Everybody has a bedtime routine. For some, getting into a relaxed state of mind requires a good book, a light-hearted sitcom, or a meditation exercise with breathwork. For those who have trouble clearing their thoughts in order to fall asleep, the wind down may look a little different. Extensive research on varying sleep patterns has led us to the development of tools that help our bodies achieve a successful night sleep. Weighted blankets have become one of these tools, and in many ways have been found to help people with anxiety, autism, and insomnia get the restful nights sleep they’ve been hoping for.
At first glance, these look like regular blankets. Usually appearing soft in texture, and plush to the touch. These blankets however, are layered with thick fabrics and filled with tiny pellets made of glass or plastic. Weighted blankets can weigh anywhere from 3 pounds - better for small children - to more than 20 pounds for adults.
A long-standing theory that supported the birth of the weighted blanket is that pressure placed on the body activates the parasympathetic nervous system, which lowers your heart rate when you're stressed. The parasympathetic nervous system is responsible for the body’s rest and digestion response when the body is relaxed, and in turn, is vital to having a healthy and well-functioning respiratory and cardiac relationship. Essentially, the parasympathetic nervous system works hard to undo the work of thesympathetic system after a stressful situation— the system in our bodies responsible for our fight or flight response. Having your heart rate and stress levels under control can play a major role in getting your body to sleep. This pressure therapy is the same concept found to make a baby swaddle effective— it’s a cocoon of warmth and pressure, as if to remind us of a giant hug. Who wouldn’t be relaxed after a nice warm hug, right?
Using weight as a calming strategy has a place in other current medical practices beyond pointing out the importance of a baby swaddle. Dr. Cristina Cusin, an assistant professor of psychiatry at Harvard Medical School points out thatweighted blankets have been around for a long time, especially for kids with autism or behavioral disturbances."It is one of the sensory tools commonly used in psychiatric units. Patients who are in distress may choose different types of sensory activities — holding a cold object, smelling particular aromas, manipulating dough, building objects, doing arts and crafts — to try to calm down." Occupational therapists (OTs) will sometimes use weighted blankets as a form of therapy for children with sensory issues like ADHD or anxiety as well.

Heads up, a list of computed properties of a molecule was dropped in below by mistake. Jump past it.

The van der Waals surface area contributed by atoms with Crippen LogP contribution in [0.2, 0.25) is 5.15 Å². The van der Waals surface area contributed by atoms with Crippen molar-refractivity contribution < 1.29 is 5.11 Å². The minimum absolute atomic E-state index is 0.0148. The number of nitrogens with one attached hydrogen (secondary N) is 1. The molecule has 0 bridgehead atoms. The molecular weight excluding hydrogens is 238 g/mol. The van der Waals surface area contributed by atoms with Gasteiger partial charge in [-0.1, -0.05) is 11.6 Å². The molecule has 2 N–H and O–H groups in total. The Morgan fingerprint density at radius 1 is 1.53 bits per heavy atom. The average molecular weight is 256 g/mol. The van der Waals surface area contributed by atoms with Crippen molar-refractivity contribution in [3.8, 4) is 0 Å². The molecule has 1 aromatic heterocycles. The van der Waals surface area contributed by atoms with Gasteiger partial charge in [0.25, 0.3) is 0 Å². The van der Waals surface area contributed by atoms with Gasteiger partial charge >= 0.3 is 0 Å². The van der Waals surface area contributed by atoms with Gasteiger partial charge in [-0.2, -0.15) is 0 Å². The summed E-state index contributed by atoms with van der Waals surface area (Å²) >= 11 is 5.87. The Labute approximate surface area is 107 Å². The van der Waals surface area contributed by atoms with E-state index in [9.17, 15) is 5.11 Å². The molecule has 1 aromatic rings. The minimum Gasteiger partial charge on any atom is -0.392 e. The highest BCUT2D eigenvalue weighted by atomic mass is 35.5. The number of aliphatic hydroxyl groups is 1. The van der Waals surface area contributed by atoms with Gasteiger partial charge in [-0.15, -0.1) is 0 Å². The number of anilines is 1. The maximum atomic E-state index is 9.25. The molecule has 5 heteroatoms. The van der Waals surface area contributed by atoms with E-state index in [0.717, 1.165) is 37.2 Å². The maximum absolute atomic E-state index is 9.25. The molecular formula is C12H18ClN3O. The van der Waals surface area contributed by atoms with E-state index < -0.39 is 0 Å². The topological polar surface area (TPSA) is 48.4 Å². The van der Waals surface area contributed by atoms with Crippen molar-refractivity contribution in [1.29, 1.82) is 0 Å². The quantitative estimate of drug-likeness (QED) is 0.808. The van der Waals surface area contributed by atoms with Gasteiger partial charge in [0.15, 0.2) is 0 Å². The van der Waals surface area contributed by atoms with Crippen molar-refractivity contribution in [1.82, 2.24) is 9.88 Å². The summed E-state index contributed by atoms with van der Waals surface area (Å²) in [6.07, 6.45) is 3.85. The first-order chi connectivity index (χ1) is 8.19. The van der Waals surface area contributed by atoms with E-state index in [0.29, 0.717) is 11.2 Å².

Anxiety and Sleep Disorders
Most people have experienced trouble falling asleep at some point in their lives. In fact, some 20 million Americans have trouble falling asleep occasionally — and more than 40 million people in the US have long-term, chronic sleep disorders. Among these sleep disorders, insomnia is the most popular. According to the American Academy of Sleep Medicine’s ICSD-3 manual,insomnia is defined as “persistent difficulty with sleep initiation, duration, consolidation or quality.”
Stress and anxiety have been found to go hand in hand with sleep disorders, either being the reason they form in the first place, or making existing ones worse. A number of things can stress us out while we lay there waiting to fall asleep. Worrying about the next day's tasks can keep a person tossing and turning for hours before they finally drift off into slumber. Pressure from a weighted blanket prepares your body for rest by slowing down your heart rate and breathing, hugging your body, and supporting the important process of theparasympathetic nervous system. Implementing the usage of white noise or other sound devices, such as one of theDreampad products, can help create a more relaxing environment if falling asleep in silence creates more space for these cumbersome thoughts. The Dreampad’s unique sounds delivery system also helps stimulate the parasympathetic nervous system.
As mentioned before, adults with sleep disorders aren’t the only ones who may benefit from a weighted blanket. Weighted blankets may work to serve some people with autism spectrum disorder and ADHD (attention deficit hyperactivity disorder) who become easily stimulated by things in their environment at bedtime. Pressure therapy is also said to release a chemical called serotonin, which helps your mind and body calm down. Serotonin can keep your mood steady and help with creating a sleepy mindset, preparing your body for rest.
Many people seek out the help of professionals when they have trouble falling asleep. Doctors often conduct sleep studies to rule out other possible diagnoses for why a person can’t fall asleep or stay asleep— like sleep apnea, a serious condition marked by abnormal patterns of breathing during sleep. Those who have been diagnosed with sleep apnea and other chronic breathing conditions should always consult a doctor before using a weighted blanket. Doctors might suggest trying different medications as part of a bedtime routine. These sleeping pill prescriptions have varying levels of effects on the body, and often take some getting used to. The best part about trying a weighted blanket, as that it’s prescription-free and can be conveniently ordered online. For those who have been struggling with feeling relaxed when they’re trying to fall asleep, this could be the perfect way to calm your body and mind in order to wake up feeling rested.